contact: Jörg Wegner
Some problems with service and extra formatted data appear because of different byte order between some computer architectures. So what is UNIX on a SUN Workstation becomes "XINU" on a LINUX computer. In the old days this was called the NUXI problem (On 16bit computers UNIX will swap to NUXI). GRIB and NetCDF formatted data are machine independent and will cause no problem due to the byteorder. So how to solve this problem for extra and service data?
Some FORTRAN compiler accept files of the different byte order:
This open-statement works on a little-endian machine (LINUX) and reads big-endian files.
Use cdo (climate data operators) to work with your files. cdo reads little and big endian files on all machine architectures. No problems!
If you want to work with the PINGO package you have to convert the data! Use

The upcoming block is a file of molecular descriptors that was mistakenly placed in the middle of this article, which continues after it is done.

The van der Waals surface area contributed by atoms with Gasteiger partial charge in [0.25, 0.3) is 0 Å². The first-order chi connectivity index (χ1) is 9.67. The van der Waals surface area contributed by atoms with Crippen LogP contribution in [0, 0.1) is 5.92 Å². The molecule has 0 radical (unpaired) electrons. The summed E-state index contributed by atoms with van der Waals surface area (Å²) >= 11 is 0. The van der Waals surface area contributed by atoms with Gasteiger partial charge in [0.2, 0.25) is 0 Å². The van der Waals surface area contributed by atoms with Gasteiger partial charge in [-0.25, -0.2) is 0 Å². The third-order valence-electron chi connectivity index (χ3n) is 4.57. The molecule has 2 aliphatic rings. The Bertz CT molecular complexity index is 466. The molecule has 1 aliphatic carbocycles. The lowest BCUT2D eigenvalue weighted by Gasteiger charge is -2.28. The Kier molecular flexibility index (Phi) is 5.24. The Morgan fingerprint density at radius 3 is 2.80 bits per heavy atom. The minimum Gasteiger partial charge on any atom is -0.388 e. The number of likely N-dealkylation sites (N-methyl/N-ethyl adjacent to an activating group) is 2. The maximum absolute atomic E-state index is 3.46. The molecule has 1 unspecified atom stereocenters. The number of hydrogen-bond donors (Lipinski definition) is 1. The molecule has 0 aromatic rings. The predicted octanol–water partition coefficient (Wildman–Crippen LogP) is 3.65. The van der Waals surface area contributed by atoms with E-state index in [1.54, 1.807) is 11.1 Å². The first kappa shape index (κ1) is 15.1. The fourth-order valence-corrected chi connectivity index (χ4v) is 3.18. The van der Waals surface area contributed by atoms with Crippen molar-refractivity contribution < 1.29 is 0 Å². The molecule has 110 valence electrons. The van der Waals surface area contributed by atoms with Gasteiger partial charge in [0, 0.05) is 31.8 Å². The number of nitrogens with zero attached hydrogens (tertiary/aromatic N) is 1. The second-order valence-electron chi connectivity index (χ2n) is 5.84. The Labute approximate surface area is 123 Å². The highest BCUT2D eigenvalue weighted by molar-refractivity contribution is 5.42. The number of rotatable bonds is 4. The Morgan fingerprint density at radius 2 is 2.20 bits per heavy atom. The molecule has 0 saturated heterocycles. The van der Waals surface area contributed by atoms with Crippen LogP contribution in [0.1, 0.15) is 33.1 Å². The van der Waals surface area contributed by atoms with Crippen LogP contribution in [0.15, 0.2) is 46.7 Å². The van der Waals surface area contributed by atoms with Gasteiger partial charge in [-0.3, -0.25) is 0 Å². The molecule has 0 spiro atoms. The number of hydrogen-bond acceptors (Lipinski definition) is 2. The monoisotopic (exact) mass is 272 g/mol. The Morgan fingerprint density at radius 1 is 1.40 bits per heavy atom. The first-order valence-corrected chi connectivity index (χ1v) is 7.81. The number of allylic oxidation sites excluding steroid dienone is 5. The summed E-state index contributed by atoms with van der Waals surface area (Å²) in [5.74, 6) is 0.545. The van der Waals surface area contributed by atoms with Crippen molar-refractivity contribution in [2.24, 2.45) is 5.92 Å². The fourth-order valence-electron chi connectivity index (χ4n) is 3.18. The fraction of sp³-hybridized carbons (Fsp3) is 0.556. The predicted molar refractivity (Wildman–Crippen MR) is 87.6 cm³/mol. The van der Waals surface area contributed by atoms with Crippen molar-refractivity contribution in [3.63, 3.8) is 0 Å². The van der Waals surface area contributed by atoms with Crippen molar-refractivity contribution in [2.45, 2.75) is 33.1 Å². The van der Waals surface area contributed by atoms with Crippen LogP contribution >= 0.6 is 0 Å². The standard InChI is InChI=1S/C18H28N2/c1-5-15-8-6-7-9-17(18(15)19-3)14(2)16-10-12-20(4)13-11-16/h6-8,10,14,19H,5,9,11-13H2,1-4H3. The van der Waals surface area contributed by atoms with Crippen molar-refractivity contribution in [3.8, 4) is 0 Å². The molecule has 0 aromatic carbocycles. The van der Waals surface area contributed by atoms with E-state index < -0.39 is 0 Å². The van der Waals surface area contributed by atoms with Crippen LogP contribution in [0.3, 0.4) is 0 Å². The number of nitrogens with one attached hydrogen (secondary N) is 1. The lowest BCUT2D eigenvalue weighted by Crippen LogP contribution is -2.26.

extra infile.ext outfile.ext
serv infile.srv outfile.srv
to change to the machine used byte order. Then use the PINGO package as usual.
The binaries of this small programs are in the same directory as the pingo binary.
Here's what extra and serv can do:
exa 28%serv usage : serv [-options] [ifile] [ofile] with: -info display contents of file -4 write 4 byte SERVICE format -8 write 8 byte SERVICE format -swap swap byte ordering -move move record -debug debugging mode -Version display version number
swap swaps from machine known byte order to unknown; move does not really do anything, and the rest I guess is self explanatory.
exa 29%extra usage : extra [-options] [ifile] [ofile] with: -info display contents of file -4 write 4 byte EXTRA format -8 write 8 byte EXTRA format -swap swap byte ordering -debug debugging mode -Version display version number